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If I have a dozen users on my linux machine (Ubuntu 11.10), what are the security concerns of giving each of them sudo access of apt-get install.

I want my users to be able to install and use programs without having to send me an e-mail every time. However, can apt-get commands ever lead to problems? If so, can some examples be provided.

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2 Answers 2

up vote 3 down vote accepted

It depends in large part on the software repositories that are available to your users.

If you allow your users to add their own repositories to /etc/apt/sources.list or /etc/apt/sources.list.d/*, then you've given them an unrestricted root account.

If you stick with default Ubuntu repositories with default Ubuntu packages, you're reasonably safe -- at least, I don't know any packages off the top of my head that install blatantly unsafe setuid programs or blatantly unsafe daemons, and I'd expect the Ubuntu security team to take any such bugs seriously.

Update

Ubuntu provides several different kinds of repositories:

                    Free software    Almost free software    Proprietary software
Ubuntu Supported       main             restricted
Community Supported    universe                                 multiverse
Vendor Supported                                                  partner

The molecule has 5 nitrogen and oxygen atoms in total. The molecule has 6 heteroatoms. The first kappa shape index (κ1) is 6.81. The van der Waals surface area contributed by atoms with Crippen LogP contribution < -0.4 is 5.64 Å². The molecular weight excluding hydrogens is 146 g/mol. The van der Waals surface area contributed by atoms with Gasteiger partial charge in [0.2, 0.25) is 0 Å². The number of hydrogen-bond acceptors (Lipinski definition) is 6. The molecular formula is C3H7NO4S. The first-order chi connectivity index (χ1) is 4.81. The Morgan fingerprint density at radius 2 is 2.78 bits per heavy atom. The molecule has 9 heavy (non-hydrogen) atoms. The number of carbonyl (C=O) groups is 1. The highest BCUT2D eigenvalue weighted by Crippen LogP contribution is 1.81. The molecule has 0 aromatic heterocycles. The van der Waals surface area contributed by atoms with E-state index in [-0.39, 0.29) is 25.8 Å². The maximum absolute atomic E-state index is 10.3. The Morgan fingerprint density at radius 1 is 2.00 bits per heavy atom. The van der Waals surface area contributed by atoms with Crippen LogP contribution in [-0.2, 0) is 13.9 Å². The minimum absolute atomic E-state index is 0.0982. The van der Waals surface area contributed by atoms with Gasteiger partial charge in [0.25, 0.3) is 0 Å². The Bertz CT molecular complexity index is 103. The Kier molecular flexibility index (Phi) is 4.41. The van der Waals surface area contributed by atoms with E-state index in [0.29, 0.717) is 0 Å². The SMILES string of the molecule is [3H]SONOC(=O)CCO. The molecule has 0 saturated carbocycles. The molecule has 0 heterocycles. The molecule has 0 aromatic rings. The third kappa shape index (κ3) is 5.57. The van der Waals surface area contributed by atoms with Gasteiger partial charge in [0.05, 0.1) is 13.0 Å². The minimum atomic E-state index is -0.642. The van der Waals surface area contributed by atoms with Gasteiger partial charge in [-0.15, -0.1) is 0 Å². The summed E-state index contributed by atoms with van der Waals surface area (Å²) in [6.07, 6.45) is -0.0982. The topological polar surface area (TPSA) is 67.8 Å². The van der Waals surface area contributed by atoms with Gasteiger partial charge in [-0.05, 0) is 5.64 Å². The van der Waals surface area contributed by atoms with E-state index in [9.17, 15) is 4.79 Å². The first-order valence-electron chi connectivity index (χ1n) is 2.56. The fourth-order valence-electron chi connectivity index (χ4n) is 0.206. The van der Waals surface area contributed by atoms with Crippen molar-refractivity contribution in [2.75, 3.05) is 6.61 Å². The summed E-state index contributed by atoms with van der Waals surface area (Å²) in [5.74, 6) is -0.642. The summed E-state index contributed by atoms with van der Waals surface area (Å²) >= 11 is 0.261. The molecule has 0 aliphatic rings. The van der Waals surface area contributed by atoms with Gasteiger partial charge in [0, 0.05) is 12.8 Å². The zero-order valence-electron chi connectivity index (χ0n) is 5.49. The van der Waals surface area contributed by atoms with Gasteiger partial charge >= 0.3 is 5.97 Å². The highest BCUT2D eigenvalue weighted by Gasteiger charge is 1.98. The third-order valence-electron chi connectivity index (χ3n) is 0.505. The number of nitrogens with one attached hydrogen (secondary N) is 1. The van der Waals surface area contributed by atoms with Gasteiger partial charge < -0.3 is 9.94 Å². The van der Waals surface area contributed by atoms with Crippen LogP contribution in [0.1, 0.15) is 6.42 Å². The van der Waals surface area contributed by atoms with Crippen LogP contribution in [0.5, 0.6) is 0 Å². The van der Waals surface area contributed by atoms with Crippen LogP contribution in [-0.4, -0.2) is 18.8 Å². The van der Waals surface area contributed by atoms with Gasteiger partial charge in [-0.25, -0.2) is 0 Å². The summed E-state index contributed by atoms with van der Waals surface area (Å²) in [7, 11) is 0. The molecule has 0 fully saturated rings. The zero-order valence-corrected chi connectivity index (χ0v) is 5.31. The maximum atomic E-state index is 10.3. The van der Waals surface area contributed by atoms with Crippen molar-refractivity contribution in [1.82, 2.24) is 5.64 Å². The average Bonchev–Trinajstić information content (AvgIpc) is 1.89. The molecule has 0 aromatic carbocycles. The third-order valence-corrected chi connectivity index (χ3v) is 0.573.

Everything in main and restricted is very-well supported and well-vetted by the Ubuntu security team. universe and multiverse aren't included on the CDs/DVDs, are supported by the Ubuntu security team in a best-effort sort of way (which in my experience has been quite good, but they aren't about to provide long-term support for any of it).

Everything in partner is passed along straight from software vendors without any oversight efforts by Ubuntu security team (though they make lean heavily on vendors of insecure products). Because the vendors want to stay easily available (and on the whole are honest) they won't intentionally do something stupid to compromise your system security.

Since it is easy to set up your own repository, it's important to ensure that untrusted users cannot add their own repositories to apt.

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ya I was thinking more along the lines of Ubuntu defaults. But I don't know much about how apt-get works. From my understanding it installs binaries. But who decides what goes in the list of 'official binaries'? Is there a group of 12 men that meet in secret and come up with this list? –  puk Nov 9 '11 at 1:37
    
Thank you for the great explanation –  puk Nov 9 '11 at 2:49

apt-get is usually completely harmless. It is only capable of installing and downloading files.

The worst thing that could happen is that someone would accidentally install a malicious piece of software.

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sarnold addressed my concern, but basically I want to know who has rights to advertise their program? If I created a program where when you downloaded it sudo apt-get install puk it essentially issues the command rm -f - r /. Can that happen? –  puk Nov 9 '11 at 1:35
    
It sure can happen, either in a program that is installed or via a package's post-install scripts. Which is why sticking to well-known popular sources is probably a good idea. –  sarnold Nov 9 '11 at 1:57

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